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Living Lightly column

About Values … (and Glass)

By Richard Paschke, Wangaratta

If you are a Baby Boomer or older you may remember the times before recycling. Drinks came in bottles, bottles came in wooden crates, which went back into the crate when empty. Crates full of empty bottles were returned to the shop where you were given a refund or a deduction for the purchase of a new crate.

Bottles went back to the drinks manufacturer, where they were washed and refilled. After about ten cycles, the bottles went into a recycling stream and new bottles were produced – still in Australia.

Today we buy a ‘slab’, 24 bottles (or cans) wrapped in cardboard which is shrink wrapped in soft plastic. The empty bottles are thrown away after a single use.

We assume now is that these bottles will be recycled into new ones – but that is far from what really happens.

If the bottle is chucked into a recycling bin, it will go through a couple of stages; first, it will be picked up by a compaction truck, to be transported to a Material Recovery Facility where materials are sorted. Bottles break and produce small glass pieces, or glass fines, smaller than 2mm in size. Glass fines contaminate other materials being recycled, especially paper.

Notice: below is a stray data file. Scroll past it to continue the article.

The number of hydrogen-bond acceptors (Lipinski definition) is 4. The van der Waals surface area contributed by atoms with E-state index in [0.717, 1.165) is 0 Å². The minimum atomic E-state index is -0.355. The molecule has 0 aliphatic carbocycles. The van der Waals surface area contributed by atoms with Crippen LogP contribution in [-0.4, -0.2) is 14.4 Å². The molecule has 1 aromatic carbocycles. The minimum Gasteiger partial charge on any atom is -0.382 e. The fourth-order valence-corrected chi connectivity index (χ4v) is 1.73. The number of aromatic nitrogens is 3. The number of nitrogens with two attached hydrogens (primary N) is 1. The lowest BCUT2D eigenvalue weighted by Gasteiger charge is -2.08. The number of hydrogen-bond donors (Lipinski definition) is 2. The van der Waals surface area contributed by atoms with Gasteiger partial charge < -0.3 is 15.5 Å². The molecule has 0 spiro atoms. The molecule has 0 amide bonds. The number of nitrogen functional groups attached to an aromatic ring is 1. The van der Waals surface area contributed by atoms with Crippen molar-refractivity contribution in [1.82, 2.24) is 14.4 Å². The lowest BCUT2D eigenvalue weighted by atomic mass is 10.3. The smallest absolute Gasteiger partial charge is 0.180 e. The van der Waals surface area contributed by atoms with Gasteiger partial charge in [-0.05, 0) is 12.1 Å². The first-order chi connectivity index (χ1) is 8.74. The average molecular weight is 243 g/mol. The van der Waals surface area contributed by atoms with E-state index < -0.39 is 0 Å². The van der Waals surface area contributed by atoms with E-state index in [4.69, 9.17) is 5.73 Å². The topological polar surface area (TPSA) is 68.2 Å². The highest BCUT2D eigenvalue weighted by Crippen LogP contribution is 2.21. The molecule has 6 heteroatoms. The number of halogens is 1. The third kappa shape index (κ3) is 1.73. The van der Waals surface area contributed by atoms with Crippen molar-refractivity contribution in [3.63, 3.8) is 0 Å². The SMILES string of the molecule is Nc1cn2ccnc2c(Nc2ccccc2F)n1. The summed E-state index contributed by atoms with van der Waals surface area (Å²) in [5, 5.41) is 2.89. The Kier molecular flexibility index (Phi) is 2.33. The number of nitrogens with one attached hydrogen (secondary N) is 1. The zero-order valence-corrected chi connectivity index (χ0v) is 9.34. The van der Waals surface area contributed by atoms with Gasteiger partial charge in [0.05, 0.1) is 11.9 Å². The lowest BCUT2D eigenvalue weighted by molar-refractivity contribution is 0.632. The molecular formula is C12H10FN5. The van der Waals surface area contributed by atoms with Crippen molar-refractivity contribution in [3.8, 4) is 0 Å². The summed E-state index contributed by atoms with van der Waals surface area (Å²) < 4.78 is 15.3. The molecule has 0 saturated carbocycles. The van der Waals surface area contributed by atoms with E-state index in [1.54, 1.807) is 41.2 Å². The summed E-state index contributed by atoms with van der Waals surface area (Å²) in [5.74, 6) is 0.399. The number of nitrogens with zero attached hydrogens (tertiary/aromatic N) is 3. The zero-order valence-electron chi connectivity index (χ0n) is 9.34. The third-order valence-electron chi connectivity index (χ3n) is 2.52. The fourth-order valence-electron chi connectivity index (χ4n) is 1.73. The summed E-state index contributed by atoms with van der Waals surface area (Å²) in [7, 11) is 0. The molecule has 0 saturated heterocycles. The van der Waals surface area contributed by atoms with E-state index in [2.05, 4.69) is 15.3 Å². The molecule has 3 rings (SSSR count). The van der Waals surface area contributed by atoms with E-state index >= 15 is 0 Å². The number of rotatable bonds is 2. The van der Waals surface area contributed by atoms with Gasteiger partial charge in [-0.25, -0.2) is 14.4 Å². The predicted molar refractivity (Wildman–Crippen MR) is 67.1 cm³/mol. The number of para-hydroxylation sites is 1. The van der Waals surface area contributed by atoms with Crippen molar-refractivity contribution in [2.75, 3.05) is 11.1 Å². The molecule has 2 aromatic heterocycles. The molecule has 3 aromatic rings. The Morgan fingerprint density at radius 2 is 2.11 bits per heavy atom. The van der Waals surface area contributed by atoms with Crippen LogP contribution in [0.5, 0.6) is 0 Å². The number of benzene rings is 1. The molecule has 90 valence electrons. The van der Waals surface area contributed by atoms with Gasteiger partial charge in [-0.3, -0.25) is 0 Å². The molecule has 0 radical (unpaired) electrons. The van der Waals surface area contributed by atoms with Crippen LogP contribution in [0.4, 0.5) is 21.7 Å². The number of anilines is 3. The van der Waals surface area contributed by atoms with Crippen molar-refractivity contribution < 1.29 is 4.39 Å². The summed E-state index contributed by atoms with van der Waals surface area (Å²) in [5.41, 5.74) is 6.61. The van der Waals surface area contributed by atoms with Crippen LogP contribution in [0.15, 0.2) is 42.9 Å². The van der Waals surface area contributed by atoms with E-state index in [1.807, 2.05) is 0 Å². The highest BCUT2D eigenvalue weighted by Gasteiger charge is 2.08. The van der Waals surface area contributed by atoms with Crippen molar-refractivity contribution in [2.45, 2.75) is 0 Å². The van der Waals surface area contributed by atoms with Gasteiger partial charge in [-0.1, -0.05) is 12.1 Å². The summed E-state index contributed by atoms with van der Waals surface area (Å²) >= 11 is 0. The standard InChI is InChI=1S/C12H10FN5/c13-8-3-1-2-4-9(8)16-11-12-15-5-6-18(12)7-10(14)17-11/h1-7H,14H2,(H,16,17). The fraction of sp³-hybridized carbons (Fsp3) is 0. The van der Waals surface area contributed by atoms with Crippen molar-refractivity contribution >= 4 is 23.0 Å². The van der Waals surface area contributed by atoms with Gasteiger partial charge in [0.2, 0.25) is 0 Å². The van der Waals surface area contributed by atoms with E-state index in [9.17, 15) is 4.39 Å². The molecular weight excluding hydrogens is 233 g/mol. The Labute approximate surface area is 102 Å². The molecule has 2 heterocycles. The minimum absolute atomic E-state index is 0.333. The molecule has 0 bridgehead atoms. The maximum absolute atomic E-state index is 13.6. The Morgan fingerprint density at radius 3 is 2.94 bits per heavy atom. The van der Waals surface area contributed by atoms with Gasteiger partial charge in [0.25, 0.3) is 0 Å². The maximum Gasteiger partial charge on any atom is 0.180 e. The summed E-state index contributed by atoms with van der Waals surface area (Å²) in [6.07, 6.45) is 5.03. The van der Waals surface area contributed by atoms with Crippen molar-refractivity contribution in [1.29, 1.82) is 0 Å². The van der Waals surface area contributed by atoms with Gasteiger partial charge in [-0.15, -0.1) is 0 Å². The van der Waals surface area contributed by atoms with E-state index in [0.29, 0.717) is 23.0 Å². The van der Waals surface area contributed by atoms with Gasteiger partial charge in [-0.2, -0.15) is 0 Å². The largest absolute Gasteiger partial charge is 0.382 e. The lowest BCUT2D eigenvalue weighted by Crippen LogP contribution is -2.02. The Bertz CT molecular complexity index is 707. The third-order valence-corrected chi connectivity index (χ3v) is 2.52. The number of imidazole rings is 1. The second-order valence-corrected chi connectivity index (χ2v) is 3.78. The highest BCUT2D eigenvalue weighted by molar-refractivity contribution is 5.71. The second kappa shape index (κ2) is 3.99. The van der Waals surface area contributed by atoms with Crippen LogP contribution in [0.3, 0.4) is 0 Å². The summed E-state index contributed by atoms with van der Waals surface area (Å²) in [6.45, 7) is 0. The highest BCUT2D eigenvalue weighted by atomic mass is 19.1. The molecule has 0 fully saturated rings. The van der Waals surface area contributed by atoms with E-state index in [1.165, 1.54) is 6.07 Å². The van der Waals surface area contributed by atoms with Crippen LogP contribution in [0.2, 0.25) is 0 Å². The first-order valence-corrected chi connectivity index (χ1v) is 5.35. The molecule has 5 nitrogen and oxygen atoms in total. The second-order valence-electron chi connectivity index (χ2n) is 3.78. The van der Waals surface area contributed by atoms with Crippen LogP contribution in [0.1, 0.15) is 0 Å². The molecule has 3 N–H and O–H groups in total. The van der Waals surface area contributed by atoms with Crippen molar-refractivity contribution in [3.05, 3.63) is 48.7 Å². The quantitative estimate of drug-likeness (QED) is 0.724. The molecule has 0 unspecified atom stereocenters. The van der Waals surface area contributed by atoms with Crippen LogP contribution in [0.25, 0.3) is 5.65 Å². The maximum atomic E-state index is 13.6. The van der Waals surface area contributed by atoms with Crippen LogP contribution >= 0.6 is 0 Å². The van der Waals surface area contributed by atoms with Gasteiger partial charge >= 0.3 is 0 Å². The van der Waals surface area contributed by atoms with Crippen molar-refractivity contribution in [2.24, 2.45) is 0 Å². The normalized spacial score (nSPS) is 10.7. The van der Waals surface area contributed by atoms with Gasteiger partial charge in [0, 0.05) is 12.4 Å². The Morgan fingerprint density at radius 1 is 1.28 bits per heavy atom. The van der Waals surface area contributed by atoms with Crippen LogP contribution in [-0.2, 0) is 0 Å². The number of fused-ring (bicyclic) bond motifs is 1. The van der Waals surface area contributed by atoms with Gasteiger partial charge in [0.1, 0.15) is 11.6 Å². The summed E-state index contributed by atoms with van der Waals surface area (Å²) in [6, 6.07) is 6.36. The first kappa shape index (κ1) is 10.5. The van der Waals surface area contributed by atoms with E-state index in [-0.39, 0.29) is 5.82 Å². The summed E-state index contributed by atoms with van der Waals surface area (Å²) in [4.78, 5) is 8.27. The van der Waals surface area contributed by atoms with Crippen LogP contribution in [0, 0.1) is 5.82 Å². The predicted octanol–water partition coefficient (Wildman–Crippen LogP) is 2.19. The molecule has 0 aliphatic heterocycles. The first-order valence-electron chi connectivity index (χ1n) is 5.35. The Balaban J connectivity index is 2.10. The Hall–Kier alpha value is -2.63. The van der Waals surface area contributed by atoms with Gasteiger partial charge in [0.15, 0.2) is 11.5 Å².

The re-covered glass, or cullet, may be sorted into different colours. Surely this cullet will be used to produce new bottles?

As it turns out, it is a lot cheaper to buy new bottles from China. These Chinese bottles may or may not even contain recycled glass.
“Recycled” glass is instead being stockpiled in warehouses all over Victoria.

Does that sound like a circular economy?

Some recycling companies are now installing glass crushers, used to crush the glass into sand. This means high costs, far outweighing the value of the resulting product.

Yes, this solution is closer to a circular economy, but does it save resources? And just how viable it it?

For circular economy to work it needs to be viable and no matter which way you look at it glass recycling is not viable.

Some countries in Europe still have reusable glass and plastic bottles. Bottles are returned to crates and reused, with both crates and bottles being valuable resources.

Has throwing out bottles after one use changed our values?